FARAH PALMER
Rugby champion
1972

World Cup-winning rugby captain and the first woman elected to the New Zealand Rugby board

Born in Te Kuiti, Palmer played a range of sports as a youngster, but although she played rugby socially it wasn't until she moved to the University of Otago to study physical education that things got serious.

By 1994 she was playing regularly for Otago, initially as a prop, then hooker. She later played for Waikato and Manawatu.

Her New Zealand debut came in 1996 against Australia and the following year she was named captain of the Black Ferns, marking the occasion with a 67-0 win over England.

New Zealand won the 1998 World Cup under her leadership, and again four years later. In 2005 came the International Women's Personality of the Year award from the International Rugby Board.

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She retired after beating England in the final of the 2006 World Cup, with a win-loss record any All Black would be envious of. New Zealand lost just once in her 35 tests and she captained New Zealand in a record 30 tests.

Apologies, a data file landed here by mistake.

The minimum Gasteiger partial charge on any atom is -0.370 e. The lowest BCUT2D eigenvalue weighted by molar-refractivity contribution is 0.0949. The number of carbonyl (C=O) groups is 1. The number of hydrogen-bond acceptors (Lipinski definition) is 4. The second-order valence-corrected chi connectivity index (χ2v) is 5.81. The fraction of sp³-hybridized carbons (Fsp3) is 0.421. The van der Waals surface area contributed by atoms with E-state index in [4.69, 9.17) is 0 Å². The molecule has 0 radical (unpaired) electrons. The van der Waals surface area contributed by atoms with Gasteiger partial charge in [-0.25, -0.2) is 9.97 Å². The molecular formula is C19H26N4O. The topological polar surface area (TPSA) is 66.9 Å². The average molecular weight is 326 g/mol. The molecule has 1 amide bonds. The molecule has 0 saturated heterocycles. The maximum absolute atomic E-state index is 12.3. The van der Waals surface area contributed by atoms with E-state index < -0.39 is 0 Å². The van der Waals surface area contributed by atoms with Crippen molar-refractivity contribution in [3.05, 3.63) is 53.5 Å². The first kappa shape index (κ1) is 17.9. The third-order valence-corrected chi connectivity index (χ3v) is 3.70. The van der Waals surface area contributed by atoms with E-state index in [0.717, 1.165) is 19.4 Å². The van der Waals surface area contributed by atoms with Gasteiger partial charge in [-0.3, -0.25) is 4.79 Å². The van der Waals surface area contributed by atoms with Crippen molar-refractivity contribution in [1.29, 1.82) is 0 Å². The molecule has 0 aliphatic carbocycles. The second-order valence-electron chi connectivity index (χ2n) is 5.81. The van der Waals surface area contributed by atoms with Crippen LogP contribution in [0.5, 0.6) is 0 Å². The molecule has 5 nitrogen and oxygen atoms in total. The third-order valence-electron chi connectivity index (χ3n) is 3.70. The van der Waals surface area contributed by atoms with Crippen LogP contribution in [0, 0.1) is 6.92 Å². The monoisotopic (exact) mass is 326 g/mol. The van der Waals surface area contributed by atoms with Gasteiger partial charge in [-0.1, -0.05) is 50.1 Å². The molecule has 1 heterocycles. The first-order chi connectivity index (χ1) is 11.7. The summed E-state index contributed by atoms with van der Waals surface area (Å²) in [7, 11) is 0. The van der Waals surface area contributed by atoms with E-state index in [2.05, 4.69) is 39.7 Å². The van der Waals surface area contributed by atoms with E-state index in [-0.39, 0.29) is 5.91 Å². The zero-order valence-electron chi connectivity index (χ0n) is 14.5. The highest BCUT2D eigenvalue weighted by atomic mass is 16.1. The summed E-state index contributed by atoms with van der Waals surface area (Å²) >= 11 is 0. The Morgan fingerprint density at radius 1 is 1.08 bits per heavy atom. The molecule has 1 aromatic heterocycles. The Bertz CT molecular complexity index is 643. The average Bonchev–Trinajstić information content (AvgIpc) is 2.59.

Palmer completed her PhD in 2000, and in 2001 moved to Palmerston North to work in sports management at Massey University. She also did research on how leadership and culture affect success in rugby.

In 2014 she was one of six women inducted into the IRB Hall of Fame and two years later the women's provincial championship was renamed in her honour.

In 2016, Palmer became the first woman to break through the until-then staunchly male domain by being elected to the New Zealand Rugby board.